Fruit additions in beer really are not a new idea. There is evidence around 7000 BC a group of Chinese villagers created a beverage using honey, rice, hawthorn fruit and/or grapes. Another sign of early use of fruit was contributed by the Egyptians, who used dates and pomegranates in their beer.
Although fruit additions for beer was not uncommon for many cultures, it was never a wildly practiced method of beer creation. Of course the Germans would find the entire fruit in beer idea laughable with Reinheitsgebot. The Belgians were actually the renegades of the brewing world when they began adding fruit to beer with cheery Lambics and Krieks.
Blichmann Hell Fire in action.
Now that we live in an age of Pastry Stouts being all the craze in the beer world, adding fruit to a beer is very common place with many microbreweries and homebrewers alike.
The aroma and flavor of a fruit beer should take on the base beer itself. Nevertheless, the aroma and flavor should be noticeable when smelling and tasting said fruit beer, but never overbearing.
While never tasting like fruit juice, a fruit beer will usually have a residual sweetness. Due to fruit adding additional fermentables to the beer, a fruit beer will indeed have a thinner body and mouthfeel.
When to Add the Fruit
Upon searching for the popular question of “when do I add the fruit?” offers up a plethora of responses. The most common approach is to add the fruit at the end of the boil or during secondary fermentation.
I actually prefer the latter due to the ability to have complete control of what the beer tastes like prior to adding fruit. Adding fruit to the secondary allows for alcohol to be present and minimizes the chance of infection.
Cherries ready for the beer.
Above all, adding fruit to a beer really should compliment the flavor of the beer. Also, the amount of fruit you add does depend on how you want the beer to ultimately taste. Thinking like a chef or baker really plays into adding to the flavor profile of fruits mixed with beers.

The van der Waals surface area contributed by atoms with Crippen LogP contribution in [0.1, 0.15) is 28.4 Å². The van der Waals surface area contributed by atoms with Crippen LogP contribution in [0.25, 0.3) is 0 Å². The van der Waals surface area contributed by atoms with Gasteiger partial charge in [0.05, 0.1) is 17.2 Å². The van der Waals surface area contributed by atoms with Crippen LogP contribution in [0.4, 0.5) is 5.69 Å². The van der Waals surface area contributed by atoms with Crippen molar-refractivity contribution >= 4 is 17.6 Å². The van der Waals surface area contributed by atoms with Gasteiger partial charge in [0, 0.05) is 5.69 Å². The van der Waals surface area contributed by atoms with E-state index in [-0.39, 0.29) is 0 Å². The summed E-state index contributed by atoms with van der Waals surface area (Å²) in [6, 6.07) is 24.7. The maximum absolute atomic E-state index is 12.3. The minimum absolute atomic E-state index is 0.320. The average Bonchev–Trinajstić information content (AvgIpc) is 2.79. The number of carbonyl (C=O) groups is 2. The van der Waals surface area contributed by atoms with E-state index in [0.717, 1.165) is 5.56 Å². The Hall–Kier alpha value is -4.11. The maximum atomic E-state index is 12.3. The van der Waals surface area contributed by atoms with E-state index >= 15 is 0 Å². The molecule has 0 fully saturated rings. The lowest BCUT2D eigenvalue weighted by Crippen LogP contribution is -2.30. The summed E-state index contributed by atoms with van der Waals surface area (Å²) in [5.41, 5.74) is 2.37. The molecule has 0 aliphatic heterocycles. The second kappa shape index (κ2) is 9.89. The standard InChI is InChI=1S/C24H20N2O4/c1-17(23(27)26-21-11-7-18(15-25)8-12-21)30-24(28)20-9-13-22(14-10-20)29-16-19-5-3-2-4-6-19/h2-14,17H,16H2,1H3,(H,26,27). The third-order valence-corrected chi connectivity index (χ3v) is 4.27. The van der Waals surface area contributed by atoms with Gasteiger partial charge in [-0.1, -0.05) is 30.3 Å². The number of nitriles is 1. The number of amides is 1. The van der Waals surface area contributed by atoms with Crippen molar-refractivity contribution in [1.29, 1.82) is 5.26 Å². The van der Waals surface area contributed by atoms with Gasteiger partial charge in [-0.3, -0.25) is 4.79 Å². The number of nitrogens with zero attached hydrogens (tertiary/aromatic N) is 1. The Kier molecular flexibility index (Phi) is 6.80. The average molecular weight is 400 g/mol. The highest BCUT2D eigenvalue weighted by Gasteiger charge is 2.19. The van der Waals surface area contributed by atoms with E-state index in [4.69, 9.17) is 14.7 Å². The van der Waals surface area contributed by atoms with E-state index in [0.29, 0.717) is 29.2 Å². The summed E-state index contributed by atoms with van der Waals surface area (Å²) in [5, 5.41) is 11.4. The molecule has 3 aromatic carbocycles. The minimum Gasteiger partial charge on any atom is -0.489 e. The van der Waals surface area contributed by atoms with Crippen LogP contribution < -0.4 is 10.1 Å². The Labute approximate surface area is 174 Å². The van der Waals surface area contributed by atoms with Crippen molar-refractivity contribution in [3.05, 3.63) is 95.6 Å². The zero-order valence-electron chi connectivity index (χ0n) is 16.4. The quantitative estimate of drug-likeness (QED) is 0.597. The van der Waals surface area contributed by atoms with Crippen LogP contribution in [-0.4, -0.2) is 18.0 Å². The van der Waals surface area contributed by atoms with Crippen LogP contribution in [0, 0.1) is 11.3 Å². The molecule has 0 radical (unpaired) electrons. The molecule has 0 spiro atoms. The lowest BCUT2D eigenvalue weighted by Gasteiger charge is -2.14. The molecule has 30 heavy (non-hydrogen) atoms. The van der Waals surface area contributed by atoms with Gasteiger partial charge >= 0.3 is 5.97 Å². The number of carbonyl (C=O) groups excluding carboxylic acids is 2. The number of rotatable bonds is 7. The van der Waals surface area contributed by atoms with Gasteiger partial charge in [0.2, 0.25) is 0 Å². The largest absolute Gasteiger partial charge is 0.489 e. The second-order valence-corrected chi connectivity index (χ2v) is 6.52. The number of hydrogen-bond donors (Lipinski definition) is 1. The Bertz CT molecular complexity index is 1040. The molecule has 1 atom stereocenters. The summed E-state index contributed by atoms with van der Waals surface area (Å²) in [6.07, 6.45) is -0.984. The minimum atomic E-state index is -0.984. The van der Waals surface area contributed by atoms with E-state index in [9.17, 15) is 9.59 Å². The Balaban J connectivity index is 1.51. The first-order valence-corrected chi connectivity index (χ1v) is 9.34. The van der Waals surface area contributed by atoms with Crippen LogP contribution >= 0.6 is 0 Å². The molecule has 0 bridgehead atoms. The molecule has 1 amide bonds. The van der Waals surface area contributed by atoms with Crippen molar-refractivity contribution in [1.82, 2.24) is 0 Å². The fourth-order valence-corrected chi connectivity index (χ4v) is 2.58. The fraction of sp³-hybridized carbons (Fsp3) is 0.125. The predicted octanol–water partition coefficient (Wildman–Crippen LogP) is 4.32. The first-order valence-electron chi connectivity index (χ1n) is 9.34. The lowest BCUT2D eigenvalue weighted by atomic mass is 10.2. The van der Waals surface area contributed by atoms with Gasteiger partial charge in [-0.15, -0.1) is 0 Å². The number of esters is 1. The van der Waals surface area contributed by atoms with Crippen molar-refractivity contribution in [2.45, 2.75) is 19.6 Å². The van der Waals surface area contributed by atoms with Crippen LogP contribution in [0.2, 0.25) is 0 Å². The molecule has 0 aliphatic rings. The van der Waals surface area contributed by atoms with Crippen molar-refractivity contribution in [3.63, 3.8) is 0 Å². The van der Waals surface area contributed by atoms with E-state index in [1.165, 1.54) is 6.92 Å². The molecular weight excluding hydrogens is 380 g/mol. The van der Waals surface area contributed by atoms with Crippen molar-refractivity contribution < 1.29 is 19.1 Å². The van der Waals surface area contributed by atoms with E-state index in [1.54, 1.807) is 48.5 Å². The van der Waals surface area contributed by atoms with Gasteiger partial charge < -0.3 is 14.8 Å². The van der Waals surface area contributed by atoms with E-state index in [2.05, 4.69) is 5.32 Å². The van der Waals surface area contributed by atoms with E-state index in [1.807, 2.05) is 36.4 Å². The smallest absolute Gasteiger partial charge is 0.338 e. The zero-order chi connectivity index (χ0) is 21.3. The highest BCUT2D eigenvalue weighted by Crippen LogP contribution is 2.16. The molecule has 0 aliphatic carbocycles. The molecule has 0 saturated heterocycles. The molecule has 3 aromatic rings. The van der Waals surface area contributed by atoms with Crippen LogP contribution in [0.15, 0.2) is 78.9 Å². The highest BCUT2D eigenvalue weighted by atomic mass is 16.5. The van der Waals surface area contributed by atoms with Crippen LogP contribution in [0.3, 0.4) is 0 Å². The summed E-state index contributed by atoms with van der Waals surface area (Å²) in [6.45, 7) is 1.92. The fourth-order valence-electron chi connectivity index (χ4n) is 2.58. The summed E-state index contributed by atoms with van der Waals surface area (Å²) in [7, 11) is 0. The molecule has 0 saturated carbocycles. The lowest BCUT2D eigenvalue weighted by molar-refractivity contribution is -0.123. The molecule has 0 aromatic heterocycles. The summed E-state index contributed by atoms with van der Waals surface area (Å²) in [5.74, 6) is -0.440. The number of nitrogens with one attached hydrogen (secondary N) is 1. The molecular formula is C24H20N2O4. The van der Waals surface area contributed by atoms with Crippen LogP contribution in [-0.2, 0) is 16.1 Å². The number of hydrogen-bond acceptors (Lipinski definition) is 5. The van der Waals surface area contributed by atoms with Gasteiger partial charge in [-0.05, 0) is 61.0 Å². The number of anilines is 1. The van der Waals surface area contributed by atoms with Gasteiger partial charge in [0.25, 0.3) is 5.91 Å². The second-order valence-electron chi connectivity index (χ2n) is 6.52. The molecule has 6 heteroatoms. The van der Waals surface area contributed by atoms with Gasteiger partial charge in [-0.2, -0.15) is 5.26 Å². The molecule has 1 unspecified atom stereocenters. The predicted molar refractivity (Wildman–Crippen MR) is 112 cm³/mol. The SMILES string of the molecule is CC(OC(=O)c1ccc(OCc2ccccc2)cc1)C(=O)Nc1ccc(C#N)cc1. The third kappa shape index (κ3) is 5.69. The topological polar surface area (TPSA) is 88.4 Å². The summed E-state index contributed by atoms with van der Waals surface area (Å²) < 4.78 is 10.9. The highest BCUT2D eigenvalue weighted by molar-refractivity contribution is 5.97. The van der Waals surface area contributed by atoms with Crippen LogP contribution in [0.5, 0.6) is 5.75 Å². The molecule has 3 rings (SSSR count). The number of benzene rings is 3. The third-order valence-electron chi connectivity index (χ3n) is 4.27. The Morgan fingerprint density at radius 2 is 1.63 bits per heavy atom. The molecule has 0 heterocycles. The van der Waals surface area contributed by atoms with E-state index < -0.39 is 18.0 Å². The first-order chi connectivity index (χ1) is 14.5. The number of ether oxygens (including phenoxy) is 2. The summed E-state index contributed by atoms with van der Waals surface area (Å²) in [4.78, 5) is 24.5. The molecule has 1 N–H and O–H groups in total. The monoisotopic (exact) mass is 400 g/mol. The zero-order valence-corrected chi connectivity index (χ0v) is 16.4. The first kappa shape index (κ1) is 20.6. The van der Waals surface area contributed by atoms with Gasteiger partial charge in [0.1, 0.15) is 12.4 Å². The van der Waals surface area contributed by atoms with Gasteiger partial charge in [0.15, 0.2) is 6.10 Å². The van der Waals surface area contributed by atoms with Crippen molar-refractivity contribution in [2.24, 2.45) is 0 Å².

Transfer of beer onto cherries.
The type of beer that you include fruit is also really important. The flavors that exist in the beer should complement the fruit flavors. You do not want competing flavors, rather complementary flavors that work in harmony. Seeing how well chocolate and cherries go together, a Cherry Stout or Porter sounds like a likely pairing.
Cherries getting drunk on beer.
Cherry Darling – a Porter with Cherries
- Boil Size: 8.98 gal
- Post Boil Volume: 7.56 gal
- Batch Size (fermenter): 6.25 gal
- Bottling Volume: 5.80 gal
- Estimated OG: 1.064 SG
- Estimated Color: 26.3 SRM
- Estimated IBU: 27.9 IBUs
- Brewhouse Efficiency: 67.00 %
- Est Mash Efficiency: 77.8 %
- Boil Time: 60 Minutes
- 5.78 g Calcium Chloride (Mash 60.0 mins)
- 2.75 g Gypsum (Calcium Sulfate) (Mash 60.0 mins
- 1.52 g Salt (Mash 60.0 mins)
- 1.43 g Epsom Salt (MgSO4) (Mash 60.0 mins)
- 65.2 % Pale Malt (2 Row)
- 5.9 % Brown Malt 5.9 %
- 5.9 % Caramel/Crystal Malt – 60L
- 5.9 % Oats, Malted
- 4.4 % Caramel/Crystal Malt – 20L
- 3.0 % Black (Patent) Malt
- 3.0 % Caramel/Crystal Malt – 80L
- 3.0 % Honey Malt
- 3.0 % Oats, Flaked
- 0.7 % Caramel/Crystal Malt – 80L
- 28.40 g Willamette [5.50 %] – Boil 60.0 min 4.1 IBUs
- 28.40 g Liberty [4.30 %] – Boil 35.0 min 9.1 IBUs
- 28.40 g Goldings, East Kent [5.00 %] – Boil 10.0 4.7 IBUs
- 1.0 pkg West Yorkshire Ale (Wyeast #1469)
- 6.25 lb Door County, Wisconsin Cherries
Finished beer being siphoned out.
The fascinating thing about this beer was the color. As illustrated in the photo above, the beer in the hose was the actual color for this beer. The cherries must have stripped away the dark color of the beer. The SRM of this beer 26.3.
Overall, I was really pleased with this beer. My friend, Brian, brewed it and shared it during a homebrew club meeting. He even submitted it to our Advent Calendar Project. This is a beer I hope he brews again.